I have great respect for the quality of journalism, reviews and analysis in Sound On Sound and I find it invaluable for my music-making. However, I'm starting to grow weary of the way in which Paul White's Leader column is constantly used to propagandise the anti-'piracy' paranoia of the music software industry.
Paul's increasingly repetitive warnings may be motivated by a well-meaning desire to protect readers from falling foul of the law and to support innovation in music technology, but in reality they are highly political, promoting the interests of multinational corporations more concerned with enriching their shareholders than promoting musical creativity.
SOS Forum post
Editor In Chief Paul White replies: I am curious to understand how you come to construe anti-piracy warnings as being in any way political. If I told you that it's wrong to rob banks, mug old ladies or steal copies of Sound On Sound from your local newsagent, I'm sure you would not deem my motives to be political, so why should asking you not to steal software be any different?
Furthermore, your assertion that I am protecting multinational companies is way off the mark. The vast majority of music software companies started off as privately owned concerns employing only a handful of people, and the ones that are now under the ownership of large multinationals are there only because you and other like-minded users who refuse to pay for the software they are using, made it so difficult for them to make a living that they were forced to sell up. Users of Emagic Logic on the PC were one of the first casualties of market forces when Emagic was bought out by Apple. I heard (from an industry source outside Apple/Emagic) that although over half of the Logic user base was on the PC platform, it only accounted for around six percent of their overall software sales. A similar source told me that there were well over 5,000 registered users of another leading sequencer in Russia, yet only seven copies had actually been sold there!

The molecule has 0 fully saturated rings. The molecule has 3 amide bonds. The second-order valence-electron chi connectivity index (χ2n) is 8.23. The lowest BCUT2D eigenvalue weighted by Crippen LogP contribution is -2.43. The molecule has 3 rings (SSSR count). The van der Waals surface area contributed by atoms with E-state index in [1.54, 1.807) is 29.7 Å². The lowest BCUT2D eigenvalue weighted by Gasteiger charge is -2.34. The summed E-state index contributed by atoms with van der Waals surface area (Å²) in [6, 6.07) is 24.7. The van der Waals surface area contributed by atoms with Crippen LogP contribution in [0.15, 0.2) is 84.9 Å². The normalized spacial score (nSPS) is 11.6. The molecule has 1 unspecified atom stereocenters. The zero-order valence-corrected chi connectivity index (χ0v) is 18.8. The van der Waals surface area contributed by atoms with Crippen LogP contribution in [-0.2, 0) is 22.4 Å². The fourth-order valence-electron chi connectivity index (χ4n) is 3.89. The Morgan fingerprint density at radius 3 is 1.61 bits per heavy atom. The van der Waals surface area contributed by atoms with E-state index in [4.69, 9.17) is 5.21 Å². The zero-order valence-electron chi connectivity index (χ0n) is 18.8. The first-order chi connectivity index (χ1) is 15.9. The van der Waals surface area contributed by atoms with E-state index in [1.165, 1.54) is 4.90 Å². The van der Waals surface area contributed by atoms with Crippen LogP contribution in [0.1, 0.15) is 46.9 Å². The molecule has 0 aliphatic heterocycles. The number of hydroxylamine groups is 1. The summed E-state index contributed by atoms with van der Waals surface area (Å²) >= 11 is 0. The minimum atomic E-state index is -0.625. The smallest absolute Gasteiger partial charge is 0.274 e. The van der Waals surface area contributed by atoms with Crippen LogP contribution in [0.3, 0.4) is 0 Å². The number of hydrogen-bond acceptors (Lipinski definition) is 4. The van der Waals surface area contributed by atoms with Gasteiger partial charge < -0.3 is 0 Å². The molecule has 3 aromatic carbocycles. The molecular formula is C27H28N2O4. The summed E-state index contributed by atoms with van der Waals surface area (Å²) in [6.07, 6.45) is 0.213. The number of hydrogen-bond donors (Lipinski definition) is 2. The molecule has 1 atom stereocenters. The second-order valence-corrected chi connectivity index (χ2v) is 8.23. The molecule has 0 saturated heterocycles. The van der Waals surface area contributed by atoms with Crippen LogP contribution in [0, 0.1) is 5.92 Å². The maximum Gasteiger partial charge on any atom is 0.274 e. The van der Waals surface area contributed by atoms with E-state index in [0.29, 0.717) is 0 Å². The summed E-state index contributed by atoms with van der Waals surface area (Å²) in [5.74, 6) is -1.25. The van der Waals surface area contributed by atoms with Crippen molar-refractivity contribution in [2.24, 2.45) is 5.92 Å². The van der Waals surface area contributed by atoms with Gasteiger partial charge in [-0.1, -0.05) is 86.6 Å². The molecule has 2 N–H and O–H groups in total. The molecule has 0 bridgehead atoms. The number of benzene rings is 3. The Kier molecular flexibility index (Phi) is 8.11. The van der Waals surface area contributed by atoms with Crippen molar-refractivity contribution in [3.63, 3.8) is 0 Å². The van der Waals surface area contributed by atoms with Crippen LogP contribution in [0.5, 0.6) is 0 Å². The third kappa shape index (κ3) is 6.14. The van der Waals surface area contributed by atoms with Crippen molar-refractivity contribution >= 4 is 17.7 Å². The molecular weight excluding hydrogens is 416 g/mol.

If that's true, then surely piracy is actively driving these companies into the hands of the big multinationals. So, if shareholder profits and the bottom line are being put before the needs of musicians, it is a direct consequence of your actions!
Of the companies that remain in private ownership, I can't think of one that isn't being hit hard by piracy. I fully understand the desire to experiment with software that you haven't bought, but once you've found some software that you like and that you use regularly, don't you think it reasonable that you should then buy a legit copy?
And finally — my real motive. Like lots of other musicians, I rely on high-quality music software to do my work. If that software stops being produced or supported just because people would rather steal it than buy it, then we're not going to be best pleased!
I use Digital Performer and would like to continue using it in OS X because, amongst other considerations, it means I no longer have to rely on OMS. I have an Apple iBook 700MHz and a Power Mac G4 400MHz, both more than capable of running 24 stereo tracks in OS 9.